Never cross a picket line.
Don’t kill anybody unless there is an overwhelming social benefit.
Don’t steal anything unless 1) you really really need it and the owner doesn’t really really need it or 2) the value of it is too small to be bothered about.
Be nice to people where possible.
Infidelity should be avoided if possible where relationships are still broadly mutually satisfactory or better.
Try and reduce your carbon footprint in ways you can manage but don’t get all moralistic about it.
Don’t over eat, drink or sleep except at Christmas.
Don’t swear in unamusing ways.
Aspire to leaving the world a better place than you found it.
Don’t covert your neighbours ox (I think this one still stands).
Saturday, 26 December 2009
Tuesday, 1 December 2009
Climate change sceptics are having a dizzy five minutes on account of some hacked e-mails from the University of East Anglia being made public. Excerpts from these emails have been released and are being circulated out of context to imply dirty deeds by mainstream climate scientists.
The most popular extract is scientist Phil Jones discussing the presentation of temperature reconstructions. He states that:
“I’ve just completed Mike’s Nature trick of adding in the real temps to each series for the last 20 years (ie from 1981 onwards) and from 1961 for Keith’s to hide the decline.”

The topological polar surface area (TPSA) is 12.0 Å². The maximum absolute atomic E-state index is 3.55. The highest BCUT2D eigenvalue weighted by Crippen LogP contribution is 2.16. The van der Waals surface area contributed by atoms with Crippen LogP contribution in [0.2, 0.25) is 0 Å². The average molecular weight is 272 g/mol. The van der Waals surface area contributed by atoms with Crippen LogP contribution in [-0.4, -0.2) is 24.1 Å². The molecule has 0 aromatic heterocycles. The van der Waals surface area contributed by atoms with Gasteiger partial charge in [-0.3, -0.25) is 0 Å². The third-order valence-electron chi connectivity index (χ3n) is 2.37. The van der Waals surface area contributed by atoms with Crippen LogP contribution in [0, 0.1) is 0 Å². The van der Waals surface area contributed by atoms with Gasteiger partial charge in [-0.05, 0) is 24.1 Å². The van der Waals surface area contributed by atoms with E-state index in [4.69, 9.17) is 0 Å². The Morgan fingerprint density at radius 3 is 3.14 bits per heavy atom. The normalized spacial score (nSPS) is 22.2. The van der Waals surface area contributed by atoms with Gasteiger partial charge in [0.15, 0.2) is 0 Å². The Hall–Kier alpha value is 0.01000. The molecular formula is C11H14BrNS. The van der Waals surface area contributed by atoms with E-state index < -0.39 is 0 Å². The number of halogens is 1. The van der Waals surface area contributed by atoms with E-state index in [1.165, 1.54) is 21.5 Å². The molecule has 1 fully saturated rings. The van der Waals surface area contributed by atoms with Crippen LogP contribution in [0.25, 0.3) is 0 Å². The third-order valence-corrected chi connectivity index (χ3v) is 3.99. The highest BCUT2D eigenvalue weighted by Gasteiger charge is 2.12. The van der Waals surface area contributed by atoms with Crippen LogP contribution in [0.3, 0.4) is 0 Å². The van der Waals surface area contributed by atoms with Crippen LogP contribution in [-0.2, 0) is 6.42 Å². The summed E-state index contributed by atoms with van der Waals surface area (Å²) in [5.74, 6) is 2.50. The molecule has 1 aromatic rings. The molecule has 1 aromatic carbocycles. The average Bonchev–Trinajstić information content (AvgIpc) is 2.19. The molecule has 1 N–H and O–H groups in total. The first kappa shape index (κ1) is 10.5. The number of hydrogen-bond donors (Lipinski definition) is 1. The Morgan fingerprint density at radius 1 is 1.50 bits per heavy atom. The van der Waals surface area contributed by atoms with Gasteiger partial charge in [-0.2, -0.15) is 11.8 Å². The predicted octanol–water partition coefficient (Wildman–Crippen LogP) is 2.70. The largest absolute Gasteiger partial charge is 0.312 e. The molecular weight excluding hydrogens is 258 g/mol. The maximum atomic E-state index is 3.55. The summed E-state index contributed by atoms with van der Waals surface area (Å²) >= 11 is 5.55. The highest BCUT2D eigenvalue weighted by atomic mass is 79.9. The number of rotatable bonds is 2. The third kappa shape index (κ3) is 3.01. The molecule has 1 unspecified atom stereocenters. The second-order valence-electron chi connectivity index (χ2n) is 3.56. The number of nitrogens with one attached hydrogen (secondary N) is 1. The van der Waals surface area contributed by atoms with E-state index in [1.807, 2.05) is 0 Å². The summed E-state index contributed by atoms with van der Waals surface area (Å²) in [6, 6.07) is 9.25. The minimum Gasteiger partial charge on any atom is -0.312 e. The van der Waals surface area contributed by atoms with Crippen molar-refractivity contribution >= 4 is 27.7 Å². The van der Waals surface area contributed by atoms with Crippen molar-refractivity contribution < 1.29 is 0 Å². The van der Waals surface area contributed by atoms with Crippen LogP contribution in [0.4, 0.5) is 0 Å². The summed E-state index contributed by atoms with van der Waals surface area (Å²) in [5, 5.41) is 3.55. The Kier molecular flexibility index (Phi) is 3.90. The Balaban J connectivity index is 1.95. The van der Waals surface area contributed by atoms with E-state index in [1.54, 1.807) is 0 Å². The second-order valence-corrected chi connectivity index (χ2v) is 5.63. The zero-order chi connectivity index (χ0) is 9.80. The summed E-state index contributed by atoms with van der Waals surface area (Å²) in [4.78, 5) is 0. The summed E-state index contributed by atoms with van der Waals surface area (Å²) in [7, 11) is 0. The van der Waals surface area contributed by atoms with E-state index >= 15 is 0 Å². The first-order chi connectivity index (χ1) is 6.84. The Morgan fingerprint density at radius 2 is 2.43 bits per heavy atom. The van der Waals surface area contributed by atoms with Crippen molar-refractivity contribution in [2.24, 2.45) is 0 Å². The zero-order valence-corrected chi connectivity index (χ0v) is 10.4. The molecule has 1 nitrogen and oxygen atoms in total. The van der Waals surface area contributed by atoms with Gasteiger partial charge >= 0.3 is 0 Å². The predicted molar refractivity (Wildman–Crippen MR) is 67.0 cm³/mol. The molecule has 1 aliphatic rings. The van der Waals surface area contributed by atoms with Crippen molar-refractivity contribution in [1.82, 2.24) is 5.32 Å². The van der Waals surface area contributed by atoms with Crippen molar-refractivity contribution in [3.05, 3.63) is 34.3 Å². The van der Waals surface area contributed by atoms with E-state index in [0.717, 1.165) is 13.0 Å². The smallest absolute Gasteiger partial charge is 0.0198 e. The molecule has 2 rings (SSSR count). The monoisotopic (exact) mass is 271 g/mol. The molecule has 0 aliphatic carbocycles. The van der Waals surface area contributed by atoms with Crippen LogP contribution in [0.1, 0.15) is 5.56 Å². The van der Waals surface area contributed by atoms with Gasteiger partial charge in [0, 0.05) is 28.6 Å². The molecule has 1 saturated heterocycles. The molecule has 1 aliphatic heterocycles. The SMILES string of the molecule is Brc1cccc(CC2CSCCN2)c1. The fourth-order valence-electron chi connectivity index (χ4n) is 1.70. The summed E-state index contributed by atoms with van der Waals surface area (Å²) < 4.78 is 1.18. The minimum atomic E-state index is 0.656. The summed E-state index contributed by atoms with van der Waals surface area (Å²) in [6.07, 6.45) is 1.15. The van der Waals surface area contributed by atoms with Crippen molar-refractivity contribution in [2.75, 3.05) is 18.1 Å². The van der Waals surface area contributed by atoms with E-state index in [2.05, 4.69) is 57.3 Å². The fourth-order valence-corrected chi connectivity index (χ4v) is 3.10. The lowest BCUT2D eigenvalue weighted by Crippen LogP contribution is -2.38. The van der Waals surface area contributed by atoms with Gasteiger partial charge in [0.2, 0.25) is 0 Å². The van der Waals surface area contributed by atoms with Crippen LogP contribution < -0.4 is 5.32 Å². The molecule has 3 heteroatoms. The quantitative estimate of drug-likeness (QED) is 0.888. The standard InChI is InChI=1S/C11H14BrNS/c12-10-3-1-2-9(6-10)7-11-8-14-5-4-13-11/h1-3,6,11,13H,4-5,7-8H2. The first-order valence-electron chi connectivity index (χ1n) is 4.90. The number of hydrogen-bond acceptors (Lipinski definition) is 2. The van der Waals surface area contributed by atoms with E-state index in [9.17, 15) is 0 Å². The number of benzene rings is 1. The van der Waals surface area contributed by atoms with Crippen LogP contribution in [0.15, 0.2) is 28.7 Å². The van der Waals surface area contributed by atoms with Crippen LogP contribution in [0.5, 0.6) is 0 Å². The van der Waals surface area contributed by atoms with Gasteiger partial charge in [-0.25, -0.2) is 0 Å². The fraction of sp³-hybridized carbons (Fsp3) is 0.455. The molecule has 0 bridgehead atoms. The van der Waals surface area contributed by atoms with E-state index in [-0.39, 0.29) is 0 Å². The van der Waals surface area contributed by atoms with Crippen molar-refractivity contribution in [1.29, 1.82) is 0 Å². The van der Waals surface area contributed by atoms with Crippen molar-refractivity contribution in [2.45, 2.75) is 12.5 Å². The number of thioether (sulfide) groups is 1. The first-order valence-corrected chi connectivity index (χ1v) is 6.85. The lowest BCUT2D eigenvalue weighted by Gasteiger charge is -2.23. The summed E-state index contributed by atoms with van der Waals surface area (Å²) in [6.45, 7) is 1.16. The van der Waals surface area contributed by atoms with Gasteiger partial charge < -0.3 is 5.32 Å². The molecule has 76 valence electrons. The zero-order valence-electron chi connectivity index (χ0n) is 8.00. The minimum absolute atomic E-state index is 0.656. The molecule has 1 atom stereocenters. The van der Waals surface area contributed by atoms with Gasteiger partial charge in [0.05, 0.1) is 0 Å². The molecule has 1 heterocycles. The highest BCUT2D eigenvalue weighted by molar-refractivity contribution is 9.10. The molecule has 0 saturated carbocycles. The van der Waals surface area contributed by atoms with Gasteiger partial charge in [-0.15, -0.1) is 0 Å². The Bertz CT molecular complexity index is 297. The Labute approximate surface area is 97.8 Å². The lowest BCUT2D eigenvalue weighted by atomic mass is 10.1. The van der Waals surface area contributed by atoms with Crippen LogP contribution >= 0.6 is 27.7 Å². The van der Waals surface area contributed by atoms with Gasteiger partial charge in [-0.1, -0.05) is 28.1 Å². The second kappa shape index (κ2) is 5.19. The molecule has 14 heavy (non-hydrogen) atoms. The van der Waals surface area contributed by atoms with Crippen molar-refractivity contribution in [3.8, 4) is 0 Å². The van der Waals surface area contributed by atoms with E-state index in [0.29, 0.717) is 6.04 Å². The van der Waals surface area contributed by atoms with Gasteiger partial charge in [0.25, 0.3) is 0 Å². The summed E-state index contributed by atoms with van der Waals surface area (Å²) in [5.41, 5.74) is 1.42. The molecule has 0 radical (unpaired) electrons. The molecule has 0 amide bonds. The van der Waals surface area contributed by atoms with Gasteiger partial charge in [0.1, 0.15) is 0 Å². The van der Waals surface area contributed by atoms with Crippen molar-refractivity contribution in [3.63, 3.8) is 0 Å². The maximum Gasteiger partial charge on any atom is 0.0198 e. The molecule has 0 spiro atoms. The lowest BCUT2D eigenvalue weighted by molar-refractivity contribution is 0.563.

This statement is being pinged all over the internet by climate denial trolls exercised by the threat of 'One World Government'.
So to take this one comment and deconstruct it for the sake of the would be deluded:
The paper in question is the Mann, Bradley and Hughes (1998) Nature paper on the original multiproxy temperature reconstruction, and the ‘trick’ is just to plot the instrumental records along with reconstruction so that the context of the recent warming is clear. Scientists often use the term “trick” to refer to a “a good way to deal with a problem”, rather than something that is “secret”, and so there is nothing problematic in this at all. As for the ‘decline’, it is well known that Keith Briffa’s maximum latewood tree ring density proxy diverges from the temperature records after 1960 (this is more commonly known as the “divergence problem”–see e.g. the recent discussion in this paper) and has been discussed in the literature since Briffa et al in Nature in 1998 (Nature, 391, 678-682). Those authors have always recommend not using the post 1960 part of their reconstruction, and so while ‘hiding’ is probably a poor choice of words (since it is ‘hidden’ in plain sight), not using the data in the plot is completely appropriate, as is further research to understand why this happens.
For more check out George Marshall's blog: http://climatedenial.org/